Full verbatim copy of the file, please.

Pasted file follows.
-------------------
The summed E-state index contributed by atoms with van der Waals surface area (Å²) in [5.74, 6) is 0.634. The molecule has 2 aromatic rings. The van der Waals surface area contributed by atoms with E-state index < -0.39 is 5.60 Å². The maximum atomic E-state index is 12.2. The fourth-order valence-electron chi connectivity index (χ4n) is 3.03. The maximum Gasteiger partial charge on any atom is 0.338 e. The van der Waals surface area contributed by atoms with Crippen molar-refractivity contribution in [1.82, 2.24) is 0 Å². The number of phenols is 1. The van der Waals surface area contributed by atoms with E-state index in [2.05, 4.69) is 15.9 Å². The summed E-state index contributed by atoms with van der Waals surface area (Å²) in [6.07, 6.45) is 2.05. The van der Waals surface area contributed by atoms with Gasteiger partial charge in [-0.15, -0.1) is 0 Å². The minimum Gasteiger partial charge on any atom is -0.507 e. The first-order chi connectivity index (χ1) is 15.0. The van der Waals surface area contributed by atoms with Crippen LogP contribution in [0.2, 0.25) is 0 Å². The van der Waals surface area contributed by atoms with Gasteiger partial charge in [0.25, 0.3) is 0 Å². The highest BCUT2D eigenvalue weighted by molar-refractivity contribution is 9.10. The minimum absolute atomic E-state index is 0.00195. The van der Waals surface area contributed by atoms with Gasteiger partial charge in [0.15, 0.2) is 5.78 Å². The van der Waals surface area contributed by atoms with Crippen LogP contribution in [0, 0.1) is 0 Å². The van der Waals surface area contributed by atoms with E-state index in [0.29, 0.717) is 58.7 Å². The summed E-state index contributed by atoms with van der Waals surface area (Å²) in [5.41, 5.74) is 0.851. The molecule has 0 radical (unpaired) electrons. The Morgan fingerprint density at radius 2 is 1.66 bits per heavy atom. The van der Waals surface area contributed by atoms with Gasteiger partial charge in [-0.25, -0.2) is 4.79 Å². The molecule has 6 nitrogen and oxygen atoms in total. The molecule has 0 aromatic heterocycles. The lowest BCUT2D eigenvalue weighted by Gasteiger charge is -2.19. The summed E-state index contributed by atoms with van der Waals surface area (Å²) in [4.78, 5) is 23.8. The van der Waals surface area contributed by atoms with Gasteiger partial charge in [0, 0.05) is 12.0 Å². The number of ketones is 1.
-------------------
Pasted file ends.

The summed E-state index contributed by atoms with van der Waals surface area (Å²) in [5.74, 6) is 0.634. The molecule has 2 aromatic rings. The van der Waals surface area contributed by atoms with E-state index < -0.39 is 5.60 Å². The maximum atomic E-state index is 12.2. The fourth-order valence-electron chi connectivity index (χ4n) is 3.03. The maximum Gasteiger partial charge on any atom is 0.338 e. The van der Waals surface area contributed by atoms with Crippen molar-refractivity contribution in [1.82, 2.24) is 0 Å². The number of phenols is 1. The van der Waals surface area contributed by atoms with E-state index in [2.05, 4.69) is 15.9 Å². The summed E-state index contributed by atoms with van der Waals surface area (Å²) in [6.07, 6.45) is 2.05. The van der Waals surface area contributed by atoms with Gasteiger partial charge in [-0.15, -0.1) is 0 Å². The minimum Gasteiger partial charge on any atom is -0.507 e. The first-order chi connectivity index (χ1) is 15.0. The van der Waals surface area contributed by atoms with Crippen LogP contribution in [0.2, 0.25) is 0 Å². The van der Waals surface area contributed by atoms with Gasteiger partial charge in [0.25, 0.3) is 0 Å². The highest BCUT2D eigenvalue weighted by molar-refractivity contribution is 9.10. The minimum absolute atomic E-state index is 0.00195. The van der Waals surface area contributed by atoms with Gasteiger partial charge in [0.15, 0.2) is 5.78 Å². The van der Waals surface area contributed by atoms with Crippen LogP contribution in [0, 0.1) is 0 Å². The van der Waals surface area contributed by atoms with E-state index in [0.29, 0.717) is 58.7 Å². The summed E-state index contributed by atoms with van der Waals surface area (Å²) in [5.41, 5.74) is 0.851. The molecule has 0 radical (unpaired) electrons. The Morgan fingerprint density at radius 2 is 1.66 bits per heavy atom. The van der Waals surface area contributed by atoms with Gasteiger partial charge in [-0.25, -0.2) is 4.79 Å². The molecule has 6 nitrogen and oxygen atoms in total. The molecule has 0 aromatic heterocycles. The lowest BCUT2D eigenvalue weighted by Gasteiger charge is -2.19. The summed E-state index contributed by atoms with van der Waals surface area (Å²) in [4.78, 5) is 23.8. The van der Waals surface area contributed by atoms with Gasteiger partial charge in [0, 0.05) is 12.0 Å². The number of ketones is 1.